Silk Road (4):We took a bus ride to Iran

I cursed the sky to open
I begged the clouds for rain
I prayed all night for water
For this burning in my veins
It was like my soul’s on fire
And I had to watch the flames
All my dreams went up in ashes
And my future blew away

Now the oil’s gone
And the money’s gone
All the jobs are gone
Still we’re hangin’ on

Down in dry county

~Bon Jovi

Something is happening in Iran and you know it by the way the currency moves…

I had done a lot of research for this Silk Road trip, started in early January to think of an itinerary. But not everything could be planned in advance. When it comes to Iran, nothing could be booked in advance.

As it turned out, this was quite fortuitous. First and foremost, the exchange rate moved in our favour: a month before we entered Iran the Rial lost ⅔ of its value. This was on top of the already quite good value of accommodation, transport etc. which existed there before.

The official money in Iran is Rial, but because of the enormous number of zeros (I constantly carried tens of millions of Rial in my pocket; a dinner for four would cost around 2 million), the locals have a made-up unit called Toman, which simply has one fewer zero. It was very, very confusing at first to get around that because it was not obvious whether the quotes were in Rials or Toman – not for the locals, of course, who were used to the prices of specific items and goods.

It was not easy to know where to exchange though as there is the unofficial exchange rate and the official one, which is about half that. And while we were there, the Rial depreciated by another 30%! And it’s not like a foreigner can just look up the exchange rate online for guidance (no Bloomberg app!). The first time I needed to exchange (at the Armenia-Iran border) I relied on a kind fellow bus passenger to educate me on the intricacies of the Iranian street exchange rate market, and more importantly, to give me the approximately “correct” level from an app on his phone.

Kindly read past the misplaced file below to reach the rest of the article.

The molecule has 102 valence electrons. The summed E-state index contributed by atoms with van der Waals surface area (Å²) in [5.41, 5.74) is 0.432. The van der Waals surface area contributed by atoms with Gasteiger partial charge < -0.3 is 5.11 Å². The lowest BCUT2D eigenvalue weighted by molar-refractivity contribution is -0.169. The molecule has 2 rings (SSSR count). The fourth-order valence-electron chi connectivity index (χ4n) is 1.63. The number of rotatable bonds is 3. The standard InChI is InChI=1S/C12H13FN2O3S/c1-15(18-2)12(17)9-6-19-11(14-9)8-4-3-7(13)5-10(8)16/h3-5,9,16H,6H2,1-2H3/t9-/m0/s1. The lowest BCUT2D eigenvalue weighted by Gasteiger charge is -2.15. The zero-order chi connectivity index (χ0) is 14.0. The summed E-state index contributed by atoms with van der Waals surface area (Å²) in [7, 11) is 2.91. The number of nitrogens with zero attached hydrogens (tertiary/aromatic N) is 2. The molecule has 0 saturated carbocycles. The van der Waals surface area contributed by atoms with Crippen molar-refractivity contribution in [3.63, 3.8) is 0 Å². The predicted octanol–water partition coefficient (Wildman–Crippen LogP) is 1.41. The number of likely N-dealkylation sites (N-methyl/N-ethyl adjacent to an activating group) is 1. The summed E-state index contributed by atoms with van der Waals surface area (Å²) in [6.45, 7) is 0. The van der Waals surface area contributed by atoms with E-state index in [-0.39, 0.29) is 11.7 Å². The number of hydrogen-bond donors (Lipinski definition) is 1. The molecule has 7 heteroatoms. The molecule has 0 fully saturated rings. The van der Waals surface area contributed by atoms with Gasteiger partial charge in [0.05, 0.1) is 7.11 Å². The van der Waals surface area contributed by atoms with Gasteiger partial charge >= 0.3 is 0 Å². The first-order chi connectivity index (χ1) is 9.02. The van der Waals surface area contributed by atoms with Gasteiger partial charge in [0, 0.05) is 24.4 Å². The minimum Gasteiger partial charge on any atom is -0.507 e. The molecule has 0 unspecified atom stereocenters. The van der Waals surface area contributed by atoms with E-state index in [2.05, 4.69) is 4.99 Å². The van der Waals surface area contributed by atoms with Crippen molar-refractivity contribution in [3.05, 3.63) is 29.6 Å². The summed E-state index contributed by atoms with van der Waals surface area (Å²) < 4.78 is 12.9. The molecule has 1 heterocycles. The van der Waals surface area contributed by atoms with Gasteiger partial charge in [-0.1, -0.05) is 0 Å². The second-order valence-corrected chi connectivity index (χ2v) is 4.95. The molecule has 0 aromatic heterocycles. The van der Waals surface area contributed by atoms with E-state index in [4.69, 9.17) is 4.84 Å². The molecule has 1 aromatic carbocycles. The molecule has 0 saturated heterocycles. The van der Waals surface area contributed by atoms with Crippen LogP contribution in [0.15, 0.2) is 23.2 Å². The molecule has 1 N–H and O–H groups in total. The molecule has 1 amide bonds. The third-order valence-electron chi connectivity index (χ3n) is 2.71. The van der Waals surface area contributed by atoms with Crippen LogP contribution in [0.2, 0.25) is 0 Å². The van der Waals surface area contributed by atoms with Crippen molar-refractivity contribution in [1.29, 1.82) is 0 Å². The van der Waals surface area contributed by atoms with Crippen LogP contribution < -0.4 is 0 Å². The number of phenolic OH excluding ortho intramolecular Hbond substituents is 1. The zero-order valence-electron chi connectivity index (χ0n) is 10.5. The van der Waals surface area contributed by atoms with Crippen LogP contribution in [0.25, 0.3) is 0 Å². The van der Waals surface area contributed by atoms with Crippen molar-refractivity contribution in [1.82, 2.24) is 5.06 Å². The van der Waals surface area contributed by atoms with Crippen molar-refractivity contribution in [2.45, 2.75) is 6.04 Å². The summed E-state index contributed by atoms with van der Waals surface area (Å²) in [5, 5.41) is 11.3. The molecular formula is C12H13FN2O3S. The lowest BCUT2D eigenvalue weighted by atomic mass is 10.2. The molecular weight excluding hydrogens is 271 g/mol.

In Tehran, we simply stumbled on one of the main exchange points: Ferdowsi Square. It reminded me a bit of “The Magurata” in Sofia, Bulgaria in the late days of communism/early days of capitalism. In terms of the way the crowd worked, though, it might have operated a bit closer to any open-cry exchanges in US in the good old days! This kind of market was though quite unsophisticated: a few blocks away from the square, there opened the possibility of a clear arb.

Second, self-organized trips are cheaper than going through a travel agent anywhere in the world but in Iran they are incredibly so. This is because in Iran it’s extremely difficult to self-organize a tour from abroad. Because of decades-long sanctions, the Iranian payment system is not linked to the rest of the world’s directly: one cannot use foreign-issued credit or debit cards in the country. Therefore, there are agencies outside of Iran which facilitate the booking of all tourist-related activities (for small items, like tickets for buses and tourist attractions, the premium, though, could be more than 100%, especially after the devaluation). The option is either to use them or to carry lots of cash and do it on the go once in the country.

Not knowing the exact date/time etc. we would be in the country, forced us to organise internal traveling ourselves, once on the spot. Incidentally, this saved us a lot of money. The downside of doing this was, though, that the hassle and uncertainty, which normally accompany such activity, were amplified by our inability to speak, understand and read a totally different language and writing. After a couple of days in the country, we realized we should at least learn the written numbers in Farsi (by the way, Farsi is just ‘Persian’ in Arabic – apparently the Arabs had difficulty pronouncing the ‘P’ sound). This was partially spurred by the fear of being too easily cheated!

People trying to take advantage of us being foreigners in Iran were, however, fewer than what we normally experienced in the other countries so far on our trip. Everyone is of course aware how much more foreigners can afford now compared to not only a month ago but also in general. However, I did not see any bitterness on their side. They just accept it as a way of life. As one businessman observed, “We are a country of sanctions and we have learned how to cope with them; there is nothing new with these new ones; but, yes, it is disappointing because we thought we were finally getting along.”